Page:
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The North School

Social Sciences

Subject Overview

Incorporated into this department are the following subjects:

Psychology is taught as a GCSE

Law, Psychology and Sociology are taught as A levels

Criminology Applied Diploma 6th form (Level 3)

Extended Project Qualification Year 12 (Level 3)

The department ethos is to encourage students form balanced and justified opinions via debates and written work. Many A Level students go on to study these subjects at university level. Studying these subjects allows students to develop analytical thinking skills and evaluation skills on the topics they study to establish the validity and reliability of what they are taught and read.



Psychology literally translates as ‘the study of the human mind,’ but psychology is more than this. Psychology is everywhere around us. It is intriguing, it is emotional, it is scientific and above all it is thought provoking. This subject offers you the opportunity to learn about the science behind human behaviour by understanding how research is conducted and used to develop theories and laws about human behaviour. You will then go on to explore the many different strands of psychology such as social psychology, developmental psychology, abnormal psychology and biological psychology.



A-level Law develops knowledge and understanding of the English Legal system. The study of Law at A-level enables students to develop their analytical and critical thinking skills. Studying Law develops students' problem solving skills through the application of legal rules, together with an understanding of legal method and reasoning. These skills provide excellent preparation for those students who wish to progress to degree level study or pursue a wide range of careers. The main topics are Criminal Law, Tort Law and Human Rights Law.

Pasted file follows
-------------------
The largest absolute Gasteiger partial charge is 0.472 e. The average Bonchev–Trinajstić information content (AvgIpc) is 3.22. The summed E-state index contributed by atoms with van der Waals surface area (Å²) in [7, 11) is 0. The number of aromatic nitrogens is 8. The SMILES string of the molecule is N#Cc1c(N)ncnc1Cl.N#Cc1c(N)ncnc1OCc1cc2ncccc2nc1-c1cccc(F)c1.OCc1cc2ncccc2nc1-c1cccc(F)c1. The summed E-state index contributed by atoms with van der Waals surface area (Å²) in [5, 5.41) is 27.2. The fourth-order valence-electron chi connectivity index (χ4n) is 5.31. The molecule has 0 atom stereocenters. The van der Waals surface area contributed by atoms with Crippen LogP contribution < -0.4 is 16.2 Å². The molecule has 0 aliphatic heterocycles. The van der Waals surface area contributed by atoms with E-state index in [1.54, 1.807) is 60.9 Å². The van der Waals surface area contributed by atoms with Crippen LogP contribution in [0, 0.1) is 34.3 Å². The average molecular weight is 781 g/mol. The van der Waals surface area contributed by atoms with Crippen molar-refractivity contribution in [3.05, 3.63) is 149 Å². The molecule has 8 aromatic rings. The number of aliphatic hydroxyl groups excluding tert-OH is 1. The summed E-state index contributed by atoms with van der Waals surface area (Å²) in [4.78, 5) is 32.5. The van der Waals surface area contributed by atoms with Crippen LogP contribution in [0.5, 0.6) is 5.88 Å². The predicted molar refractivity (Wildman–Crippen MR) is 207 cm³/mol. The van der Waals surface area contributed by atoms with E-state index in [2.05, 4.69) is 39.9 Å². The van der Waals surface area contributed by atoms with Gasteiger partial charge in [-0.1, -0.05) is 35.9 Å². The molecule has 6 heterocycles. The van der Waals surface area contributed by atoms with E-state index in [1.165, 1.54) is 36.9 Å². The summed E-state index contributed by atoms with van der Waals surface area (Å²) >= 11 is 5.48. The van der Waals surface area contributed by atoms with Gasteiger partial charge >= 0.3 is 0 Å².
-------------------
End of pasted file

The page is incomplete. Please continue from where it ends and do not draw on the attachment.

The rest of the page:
Sociology is the systematic study of society, its aim is to question the status quo and uncover meaning in our everyday lives. The most exciting aspect of sociology are the questions it seeks to answer. Do you wonder what fuels our apparent fixation with celebrity? Is it just gossip in a modern form? Is it that it provides endless, easily obtained content for TV channels, newspapers and magazines? Could it be both? Or even something much more profound about the class system of modern Britain? You may be already thinking 'But class doesn't mean anything anymore'. Are you sure? Why is the number of years you can expect to live still associated with your occupation? What about the way that your gender, religion, and ethnic background effect your achievement in education? What kinds of spiritual faith do people have in Britain today? And how far do the media affect how personal lifestyle choices are viewed by wider society?